The following waterfalls can be reached by taking Highway #85 to Ciudad Valles (about 1 1/2 hours from Xilitla) and then just before entering Cd. Valles, taking Highway # 70 (to your left) toward Río Verde and San Luis Potosi. Watch for sign posts within the first 20 kilometers out of Ciudad Valles.
Micos – The River Salto creates this set of cascades of transparent waters that flow over high terraced steps to form a series of placid, natural swimming pools.
Tamasopo – There are a number of spectacular falls on the Tamasopo River, the most spectacular being Puente de Dios (loctaed at the El Cafetal train depot), where water flowing into a vast sink hole passes beneath a natural rock bridge.
Head for the village of Tamasopo, the turn off is to your left just after entering the village. There is another much more comercialized waterfall (with picnic areas etc.,) just after the town. If you get lost, ask for directions to this and other falls in the area.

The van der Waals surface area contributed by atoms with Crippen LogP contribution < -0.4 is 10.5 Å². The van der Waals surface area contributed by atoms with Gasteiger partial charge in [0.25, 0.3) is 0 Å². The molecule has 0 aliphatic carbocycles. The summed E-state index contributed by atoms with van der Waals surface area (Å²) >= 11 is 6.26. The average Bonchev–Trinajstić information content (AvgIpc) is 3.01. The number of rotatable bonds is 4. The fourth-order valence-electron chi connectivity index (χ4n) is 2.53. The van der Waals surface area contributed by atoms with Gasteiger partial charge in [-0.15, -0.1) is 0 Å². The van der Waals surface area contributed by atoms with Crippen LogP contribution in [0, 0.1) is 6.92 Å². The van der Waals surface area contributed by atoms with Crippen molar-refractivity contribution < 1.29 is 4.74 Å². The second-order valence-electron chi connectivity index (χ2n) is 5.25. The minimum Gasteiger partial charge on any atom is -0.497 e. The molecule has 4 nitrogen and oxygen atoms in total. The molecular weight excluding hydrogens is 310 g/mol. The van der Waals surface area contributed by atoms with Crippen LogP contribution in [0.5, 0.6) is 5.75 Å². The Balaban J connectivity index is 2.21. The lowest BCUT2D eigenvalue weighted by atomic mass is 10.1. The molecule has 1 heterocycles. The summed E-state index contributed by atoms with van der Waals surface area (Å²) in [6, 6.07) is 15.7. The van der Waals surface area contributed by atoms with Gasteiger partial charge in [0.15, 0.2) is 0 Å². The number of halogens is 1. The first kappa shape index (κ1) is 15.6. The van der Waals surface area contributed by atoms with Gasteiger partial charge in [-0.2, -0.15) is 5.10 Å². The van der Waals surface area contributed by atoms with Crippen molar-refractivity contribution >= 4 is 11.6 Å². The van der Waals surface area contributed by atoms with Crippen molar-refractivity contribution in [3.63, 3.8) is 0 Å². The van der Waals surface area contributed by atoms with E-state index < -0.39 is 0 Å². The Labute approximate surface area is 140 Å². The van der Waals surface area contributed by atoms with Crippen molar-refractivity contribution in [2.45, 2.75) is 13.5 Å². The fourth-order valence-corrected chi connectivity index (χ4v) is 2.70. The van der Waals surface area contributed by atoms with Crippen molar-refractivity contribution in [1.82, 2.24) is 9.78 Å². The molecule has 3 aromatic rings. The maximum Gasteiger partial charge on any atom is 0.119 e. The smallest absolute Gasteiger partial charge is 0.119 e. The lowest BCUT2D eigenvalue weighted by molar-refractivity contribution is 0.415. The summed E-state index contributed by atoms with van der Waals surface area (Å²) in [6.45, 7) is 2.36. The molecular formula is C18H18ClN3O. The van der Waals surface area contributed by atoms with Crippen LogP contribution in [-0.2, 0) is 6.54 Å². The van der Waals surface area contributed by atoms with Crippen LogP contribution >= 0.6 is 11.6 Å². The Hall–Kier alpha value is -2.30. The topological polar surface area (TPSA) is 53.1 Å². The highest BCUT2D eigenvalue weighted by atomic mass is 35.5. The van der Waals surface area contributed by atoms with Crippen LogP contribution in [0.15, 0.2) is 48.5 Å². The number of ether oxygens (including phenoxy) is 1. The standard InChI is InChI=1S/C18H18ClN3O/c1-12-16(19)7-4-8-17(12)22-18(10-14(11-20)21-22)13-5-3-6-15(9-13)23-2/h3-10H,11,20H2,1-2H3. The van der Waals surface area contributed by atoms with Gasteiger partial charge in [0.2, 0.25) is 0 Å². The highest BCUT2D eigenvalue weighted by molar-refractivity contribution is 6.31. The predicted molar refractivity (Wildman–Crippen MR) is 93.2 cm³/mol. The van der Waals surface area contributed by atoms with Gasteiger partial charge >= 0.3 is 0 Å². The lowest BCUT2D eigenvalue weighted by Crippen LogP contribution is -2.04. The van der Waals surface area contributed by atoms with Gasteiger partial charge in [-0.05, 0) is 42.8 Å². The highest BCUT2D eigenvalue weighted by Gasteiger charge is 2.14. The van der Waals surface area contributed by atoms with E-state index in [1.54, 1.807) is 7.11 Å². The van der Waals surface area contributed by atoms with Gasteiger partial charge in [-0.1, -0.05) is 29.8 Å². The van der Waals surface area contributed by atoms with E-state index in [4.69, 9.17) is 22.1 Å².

Tamul – This is the biggest and most impressive waterfall in the state. The Río Gallinas tumbles 105 meters into the Río Santa Maria to form a cascade that reaches a width of 300 meters. To visit these falls, you hire a boat and boatman at the village of Tanchanchin (which can also be reached on a rough road via Aquismón). He will take you on an incredible journey upriver, which due to the strong current, can take about 2 hours going up (which includes several stops for swimming etc.) and the return is about 45 minutes. It is best to make this trip from October to May to avoid the rainy season.
Towns of Interest
Apezco – This is a small mountain village to the west that offers spectacular views of Xilitla and the surrounding countryside. The hike up to Apezco is on a fairly steep, dirt road and can take from one to two hours depending on the walker.